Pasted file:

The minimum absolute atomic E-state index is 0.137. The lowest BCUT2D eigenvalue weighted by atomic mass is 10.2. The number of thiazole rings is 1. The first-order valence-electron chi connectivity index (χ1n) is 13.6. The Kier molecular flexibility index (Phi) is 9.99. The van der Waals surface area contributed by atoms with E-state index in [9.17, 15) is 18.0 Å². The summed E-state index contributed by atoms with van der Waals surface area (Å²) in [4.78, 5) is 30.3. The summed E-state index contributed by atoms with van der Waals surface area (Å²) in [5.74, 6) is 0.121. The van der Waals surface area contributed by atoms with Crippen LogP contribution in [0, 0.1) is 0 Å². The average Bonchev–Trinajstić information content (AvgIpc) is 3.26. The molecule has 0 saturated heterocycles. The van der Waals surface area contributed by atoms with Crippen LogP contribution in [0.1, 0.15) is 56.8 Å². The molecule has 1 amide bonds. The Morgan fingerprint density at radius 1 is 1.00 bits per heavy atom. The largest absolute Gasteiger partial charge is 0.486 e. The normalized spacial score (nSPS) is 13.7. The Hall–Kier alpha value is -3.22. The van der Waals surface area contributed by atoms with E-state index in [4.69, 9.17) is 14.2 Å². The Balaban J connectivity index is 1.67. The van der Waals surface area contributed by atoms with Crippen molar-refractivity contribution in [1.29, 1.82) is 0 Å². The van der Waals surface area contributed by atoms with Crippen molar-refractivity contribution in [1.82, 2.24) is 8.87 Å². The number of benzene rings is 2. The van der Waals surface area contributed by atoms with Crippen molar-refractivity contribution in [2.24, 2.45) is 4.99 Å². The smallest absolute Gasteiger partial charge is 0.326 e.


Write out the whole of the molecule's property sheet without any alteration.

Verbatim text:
The minimum absolute atomic E-state index is 0.137. The lowest BCUT2D eigenvalue weighted by atomic mass is 10.2. The number of thiazole rings is 1. The first-order valence-electron chi connectivity index (χ1n) is 13.6. The Kier molecular flexibility index (Phi) is 9.99. The van der Waals surface area contributed by atoms with E-state index in [9.17, 15) is 18.0 Å². The summed E-state index contributed by atoms with van der Waals surface area (Å²) in [4.78, 5) is 30.3. The summed E-state index contributed by atoms with van der Waals surface area (Å²) in [5.74, 6) is 0.121. The van der Waals surface area contributed by atoms with Crippen LogP contribution in [0, 0.1) is 0 Å². The average Bonchev–Trinajstić information content (AvgIpc) is 3.26. The molecule has 0 saturated heterocycles. The van der Waals surface area contributed by atoms with Crippen LogP contribution in [0.1, 0.15) is 56.8 Å². The molecule has 1 amide bonds. The Morgan fingerprint density at radius 1 is 1.00 bits per heavy atom. The largest absolute Gasteiger partial charge is 0.486 e. The normalized spacial score (nSPS) is 13.7. The Hall–Kier alpha value is -3.22. The van der Waals surface area contributed by atoms with E-state index in [4.69, 9.17) is 14.2 Å². The Balaban J connectivity index is 1.67. The van der Waals surface area contributed by atoms with Crippen molar-refractivity contribution in [1.29, 1.82) is 0 Å². The van der Waals surface area contributed by atoms with Crippen molar-refractivity contribution in [1.82, 2.24) is 8.87 Å². The number of benzene rings is 2. The van der Waals surface area contributed by atoms with Crippen molar-refractivity contribution in [2.24, 2.45) is 4.99 Å². The smallest absolute Gasteiger partial charge is 0.326 e.